Your Untypical Typical Artist
I’m usually quite organized, not like the stereotypical ‘last-minute’ kind of artiste.
However, on the 16th April 2013, I had a hunch to go and ‘check’ the due date for a competition I wanted to enter. I thought it was due on the 30th April but to my surprise, it was due the very next day — on the 17th April.
What To Do!
I had already bought the canvas, got the prelim sketch idea. Heck, I’d even thought out the description and had the perfect title!
I had but one choice. Do or die!
I locked myself up in the studio that afternoon and didn’t emerge until way after 9:00pm.
Here’s the photographic process:
And then I put the final ‘blue wash’ on…
Never Say Never!
I had done it! The next day I submitted all the info and gave myself a pat on the back.
It just shows you, you can achieve anything you set your mind to! As long as you have the will, the drive and the hootspa.
The Story Behind the Painting
This scene is taken in Loop Street, Cape Town, looking towards Table Mountain (a little bit of the mountain can be seen in the background).
The painting tells a story about the grey area of our (South Africa’s) rainbow nation.
Here we have a simple street scene but hidden within the paint is a history of greed, opportunity and division.
I have used gold and silver spray paint as the base coat of the buildings (the connotation behind the colour gold is that of wealth and prosperity) this depicts South Africa’s mineral wealth — the foundation that built the nation. However, the buildings are now covered in the grime and dirt of time.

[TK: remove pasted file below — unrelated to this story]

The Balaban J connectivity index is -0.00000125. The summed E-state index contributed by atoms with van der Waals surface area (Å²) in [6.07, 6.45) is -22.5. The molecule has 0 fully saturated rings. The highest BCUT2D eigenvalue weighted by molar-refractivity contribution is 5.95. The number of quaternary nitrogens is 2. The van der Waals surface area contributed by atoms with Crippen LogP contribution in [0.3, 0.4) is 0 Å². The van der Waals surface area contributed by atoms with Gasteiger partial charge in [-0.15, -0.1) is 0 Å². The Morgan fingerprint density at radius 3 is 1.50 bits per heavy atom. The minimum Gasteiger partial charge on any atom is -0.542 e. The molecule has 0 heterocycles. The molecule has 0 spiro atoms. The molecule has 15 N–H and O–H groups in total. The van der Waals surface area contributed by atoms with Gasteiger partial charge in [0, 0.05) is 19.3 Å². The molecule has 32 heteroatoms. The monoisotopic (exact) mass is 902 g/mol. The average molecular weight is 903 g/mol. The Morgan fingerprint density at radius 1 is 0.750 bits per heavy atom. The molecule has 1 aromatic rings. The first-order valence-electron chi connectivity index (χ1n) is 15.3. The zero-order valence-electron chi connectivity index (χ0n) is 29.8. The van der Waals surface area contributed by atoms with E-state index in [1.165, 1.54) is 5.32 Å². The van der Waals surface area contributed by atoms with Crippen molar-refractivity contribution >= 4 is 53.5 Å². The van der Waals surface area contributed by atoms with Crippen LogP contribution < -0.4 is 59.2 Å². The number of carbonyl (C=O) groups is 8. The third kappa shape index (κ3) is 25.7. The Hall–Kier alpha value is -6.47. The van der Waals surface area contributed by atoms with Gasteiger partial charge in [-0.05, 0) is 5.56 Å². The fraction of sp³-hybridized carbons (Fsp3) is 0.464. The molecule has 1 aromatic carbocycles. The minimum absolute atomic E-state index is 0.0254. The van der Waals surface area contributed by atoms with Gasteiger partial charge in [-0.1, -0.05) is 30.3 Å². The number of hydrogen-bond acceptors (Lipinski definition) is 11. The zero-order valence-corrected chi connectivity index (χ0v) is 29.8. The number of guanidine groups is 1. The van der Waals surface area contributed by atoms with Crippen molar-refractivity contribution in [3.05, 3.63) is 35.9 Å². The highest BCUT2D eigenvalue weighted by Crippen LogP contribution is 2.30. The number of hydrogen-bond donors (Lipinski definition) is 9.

I have two main characters in the scene. One is a street person, sitting on top of a wooden crate. His clothes are baggy and don’t fit him properly. He is staring at the young black student on his iPhone.
This young man, the second character, represents the opportunity that the black youth have today as opposed to what might have been under the Apartheid regime. He is wearing the latest fashion and seems to want for little. He is not even conscious of the man sitting on the crate. He is too wrapped up in social networking.
The man on the crate has not had the same chance in life. He is the same age but his story is one of poverty and misfortune. He is not yet experiencing the new rainbow nation of opportunity.
He is one of the many South African’s who do not benefit from the new system. Both these men are the same age yet their lives tell two completely different stories.
South Africa is a growing third world nation but it still has to iron out a lot of socio-economic problems. This painting depicts the divide in the culture that exists today.
Yet there is hope and to denote this I have given the painting a blue wash. The esoteric meaning behind the colour blue is that of youth, spirituality, truth and peace. Which is what I wish for this nation. To truly become the rainbow.
TO VIEW THE PAINTING AT SAATCHI ONLINE PLEASE CLICK HERE (ORIGINAL AND PRINTS AVAILABLE)
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Pingback: The Bald-Faced Truth About Self-Portraits — Photographs and All! | Cherie Roe Dirksen
AMAZING…. You were so meant to enter this…. as if something was guiding your hand….. I wish you all the luck in the world and yes, you will always be a winner in the best possible way….always grateful to you for your calming guidance Cherie which has seen me through a few anxious times x
That’s so lovely of you to say, Penny. Thank you. I was quite anxious to enter and am glad I did so. Thank you for your kind words, it means a lot to me. I’m glad I was of help to you in those anxious times 🙂
WOW – what an awesome painting and a really true depiction of South Africa. Wishing you all the best in the competition. Whatever the result, you will always be a winner! Lucille x
Thanks for the feedback, Lucille 🙂 That’s really sweet of you to say!